A conservation assessment of the terrestrial invertebrate fauna of Mkambati Nature Reserve in the Pondoland Centre of Endemism

Michelle L. Hamer, Rob Slotow
Koedoe | Vol 59, No 1 | a1428 | DOI: | © 2017 Michelle L. Hamer, Rob Slotow | This work is licensed under CC Attribution 4.0
Submitted: 29 July 2016 | Published: 04 May 2017

About the author(s)

Michelle L. Hamer, Zoological Systematics & Research Collections, South African National Biodiversity Institute; School of Life Sciences, University of KwaZulu-Natal, South Africa
Rob Slotow, School of Life Sciences, University of KwaZulu-Natal, South Africa; School of Genetics, Evolution and Environment, University College, United Kingdom

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Mkambati Nature Reserve (NR) falls within the Pondoland Centre of Endemism, which is part of the Maputaland-Pondoland-Albany global biodiversity hotspot. The biodiversity status of this area is based largely on its flora, and the invertebrates are poorly known. The area is under threat from various proposed developments. We surveyed 14 orders in three invertebrate phyla at 26 sites with two main objectives: (1) to assess the fauna in terms of conservation value, and, (2) to identify habitats and sites of conservation concern. From the survey, 3231 samples were sent for identification and 425 species were identified. A minimum of 18 new species were confirmed. Mkambati NR shows exceptional diversity for molluscs (Gastropoda, 51 species), bees (Apoidea, 48 species) and true bugs (Heteroptera, 65 species). At least 43 species collected from the Reserve are South African endemics, 31 have a restricted distribution within South Africa and 18 are only known from the Reserve itself.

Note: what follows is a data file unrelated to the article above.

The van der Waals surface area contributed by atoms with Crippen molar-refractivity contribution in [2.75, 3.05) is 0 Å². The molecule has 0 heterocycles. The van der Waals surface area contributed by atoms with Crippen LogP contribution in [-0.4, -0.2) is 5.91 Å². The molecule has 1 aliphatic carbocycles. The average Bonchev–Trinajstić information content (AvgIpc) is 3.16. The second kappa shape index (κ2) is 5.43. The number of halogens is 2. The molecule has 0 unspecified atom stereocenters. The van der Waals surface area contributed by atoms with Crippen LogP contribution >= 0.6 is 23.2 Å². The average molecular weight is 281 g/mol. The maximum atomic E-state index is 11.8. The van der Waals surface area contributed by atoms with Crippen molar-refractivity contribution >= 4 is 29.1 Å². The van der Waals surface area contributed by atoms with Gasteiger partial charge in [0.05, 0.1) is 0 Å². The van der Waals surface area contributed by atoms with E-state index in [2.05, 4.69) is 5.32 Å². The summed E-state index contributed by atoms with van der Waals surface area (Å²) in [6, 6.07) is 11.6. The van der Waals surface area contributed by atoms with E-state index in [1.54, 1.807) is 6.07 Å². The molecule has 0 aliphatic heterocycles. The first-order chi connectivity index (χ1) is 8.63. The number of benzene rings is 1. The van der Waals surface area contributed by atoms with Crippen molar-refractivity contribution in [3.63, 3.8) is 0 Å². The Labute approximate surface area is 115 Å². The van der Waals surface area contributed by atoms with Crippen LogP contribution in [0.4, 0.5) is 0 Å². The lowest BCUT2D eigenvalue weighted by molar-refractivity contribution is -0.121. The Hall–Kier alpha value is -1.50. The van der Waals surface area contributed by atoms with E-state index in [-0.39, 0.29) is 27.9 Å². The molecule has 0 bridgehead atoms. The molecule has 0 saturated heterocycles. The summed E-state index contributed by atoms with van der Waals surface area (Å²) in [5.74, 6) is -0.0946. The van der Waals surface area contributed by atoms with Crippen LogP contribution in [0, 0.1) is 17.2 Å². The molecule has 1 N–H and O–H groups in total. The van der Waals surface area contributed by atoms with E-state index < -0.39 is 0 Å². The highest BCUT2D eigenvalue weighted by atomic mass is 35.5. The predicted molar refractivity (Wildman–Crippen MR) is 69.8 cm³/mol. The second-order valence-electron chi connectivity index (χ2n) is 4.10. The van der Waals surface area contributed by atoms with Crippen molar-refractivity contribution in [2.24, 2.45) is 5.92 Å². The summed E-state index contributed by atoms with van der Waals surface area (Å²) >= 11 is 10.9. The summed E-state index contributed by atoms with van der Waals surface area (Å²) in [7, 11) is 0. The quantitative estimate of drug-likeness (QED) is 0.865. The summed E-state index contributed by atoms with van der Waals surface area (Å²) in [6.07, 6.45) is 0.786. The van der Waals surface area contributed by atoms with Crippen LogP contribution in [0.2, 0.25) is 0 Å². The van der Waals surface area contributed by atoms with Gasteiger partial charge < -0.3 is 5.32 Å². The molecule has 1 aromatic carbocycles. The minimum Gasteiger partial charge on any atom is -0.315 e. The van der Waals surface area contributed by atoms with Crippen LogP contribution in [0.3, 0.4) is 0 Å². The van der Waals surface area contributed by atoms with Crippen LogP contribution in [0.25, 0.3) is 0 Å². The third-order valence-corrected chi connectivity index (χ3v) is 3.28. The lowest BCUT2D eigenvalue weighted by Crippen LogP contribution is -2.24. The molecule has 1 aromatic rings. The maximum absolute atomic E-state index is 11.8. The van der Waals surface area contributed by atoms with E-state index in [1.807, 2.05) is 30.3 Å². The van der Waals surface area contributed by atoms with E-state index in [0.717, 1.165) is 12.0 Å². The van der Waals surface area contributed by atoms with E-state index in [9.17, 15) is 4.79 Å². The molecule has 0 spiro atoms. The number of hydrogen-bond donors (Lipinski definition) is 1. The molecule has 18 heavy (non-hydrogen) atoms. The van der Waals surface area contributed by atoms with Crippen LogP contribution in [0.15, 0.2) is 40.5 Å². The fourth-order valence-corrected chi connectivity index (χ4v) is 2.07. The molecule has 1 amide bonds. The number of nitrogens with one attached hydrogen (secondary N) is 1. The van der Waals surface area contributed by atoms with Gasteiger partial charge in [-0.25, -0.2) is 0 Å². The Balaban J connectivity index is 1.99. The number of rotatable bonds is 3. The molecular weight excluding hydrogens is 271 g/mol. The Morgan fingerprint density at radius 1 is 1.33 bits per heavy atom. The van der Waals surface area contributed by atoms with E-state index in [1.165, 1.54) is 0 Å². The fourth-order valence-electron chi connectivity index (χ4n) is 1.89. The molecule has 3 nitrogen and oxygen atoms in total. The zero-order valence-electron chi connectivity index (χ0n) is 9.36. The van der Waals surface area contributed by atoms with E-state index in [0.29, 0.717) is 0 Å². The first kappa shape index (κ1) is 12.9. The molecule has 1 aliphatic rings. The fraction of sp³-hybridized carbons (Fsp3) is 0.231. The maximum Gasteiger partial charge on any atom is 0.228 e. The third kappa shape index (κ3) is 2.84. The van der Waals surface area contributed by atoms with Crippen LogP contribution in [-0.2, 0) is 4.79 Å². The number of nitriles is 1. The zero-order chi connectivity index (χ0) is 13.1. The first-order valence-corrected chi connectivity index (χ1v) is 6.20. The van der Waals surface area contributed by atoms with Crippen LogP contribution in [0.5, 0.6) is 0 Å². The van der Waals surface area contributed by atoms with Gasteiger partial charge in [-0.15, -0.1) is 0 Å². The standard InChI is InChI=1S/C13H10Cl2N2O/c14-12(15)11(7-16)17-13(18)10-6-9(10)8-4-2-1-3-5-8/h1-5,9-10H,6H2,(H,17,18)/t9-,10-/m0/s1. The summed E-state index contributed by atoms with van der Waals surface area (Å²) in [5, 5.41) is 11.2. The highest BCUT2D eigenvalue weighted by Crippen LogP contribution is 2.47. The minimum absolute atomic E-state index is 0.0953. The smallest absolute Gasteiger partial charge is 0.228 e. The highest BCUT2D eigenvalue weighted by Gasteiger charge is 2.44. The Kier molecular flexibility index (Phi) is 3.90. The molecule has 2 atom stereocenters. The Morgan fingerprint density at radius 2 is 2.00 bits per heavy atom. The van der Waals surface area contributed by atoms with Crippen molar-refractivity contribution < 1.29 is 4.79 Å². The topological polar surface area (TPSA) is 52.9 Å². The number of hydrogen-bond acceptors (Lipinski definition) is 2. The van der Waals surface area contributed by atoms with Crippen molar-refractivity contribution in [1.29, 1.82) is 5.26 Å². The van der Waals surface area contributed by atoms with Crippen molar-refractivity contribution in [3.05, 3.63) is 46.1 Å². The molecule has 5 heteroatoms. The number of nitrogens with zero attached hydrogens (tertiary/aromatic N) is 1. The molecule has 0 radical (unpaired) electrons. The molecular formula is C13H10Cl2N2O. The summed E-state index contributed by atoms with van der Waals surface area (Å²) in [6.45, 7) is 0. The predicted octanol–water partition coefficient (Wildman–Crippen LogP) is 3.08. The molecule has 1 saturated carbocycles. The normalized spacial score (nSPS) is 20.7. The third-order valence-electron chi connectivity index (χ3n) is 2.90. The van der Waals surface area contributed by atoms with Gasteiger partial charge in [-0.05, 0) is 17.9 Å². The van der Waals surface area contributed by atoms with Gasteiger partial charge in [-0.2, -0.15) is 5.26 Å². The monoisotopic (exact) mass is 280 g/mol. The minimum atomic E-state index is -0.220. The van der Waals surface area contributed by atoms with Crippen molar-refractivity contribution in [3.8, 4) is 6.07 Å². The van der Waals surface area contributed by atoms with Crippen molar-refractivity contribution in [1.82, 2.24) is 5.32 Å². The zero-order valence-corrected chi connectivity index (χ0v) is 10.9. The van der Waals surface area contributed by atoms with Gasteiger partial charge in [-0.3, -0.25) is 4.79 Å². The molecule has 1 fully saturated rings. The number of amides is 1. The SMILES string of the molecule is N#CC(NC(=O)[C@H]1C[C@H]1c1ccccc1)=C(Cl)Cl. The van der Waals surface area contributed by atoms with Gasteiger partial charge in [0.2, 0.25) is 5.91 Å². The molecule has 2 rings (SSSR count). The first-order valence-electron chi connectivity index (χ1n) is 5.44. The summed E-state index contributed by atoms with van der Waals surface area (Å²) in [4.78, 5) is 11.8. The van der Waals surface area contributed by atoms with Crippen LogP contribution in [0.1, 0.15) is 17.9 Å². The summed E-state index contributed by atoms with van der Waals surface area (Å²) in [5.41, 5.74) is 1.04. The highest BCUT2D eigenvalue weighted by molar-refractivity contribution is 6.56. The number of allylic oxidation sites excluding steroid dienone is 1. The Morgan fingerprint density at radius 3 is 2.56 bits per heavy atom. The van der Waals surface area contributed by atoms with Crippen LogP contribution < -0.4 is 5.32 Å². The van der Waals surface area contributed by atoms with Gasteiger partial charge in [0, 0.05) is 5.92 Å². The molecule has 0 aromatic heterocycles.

Conservation implications: The authors provide the first assessment of the invertebrate fauna of the Mkambati NR, which indicates that it is a rich and important fauna. The results highlight the need to consider invertebrates in other biodiversity assessments in the Pondoland region. In terms of habitats, for both forest and grassland there was a large difference in the invertebrate communities at different sites, even over relatively short distances in grassland; shared habitat attributes clustered sites with more similar communities, for example, rocky ledges or the sea shore. All forest patches are a priority for protection.


Invertebrates; Inventory; Management


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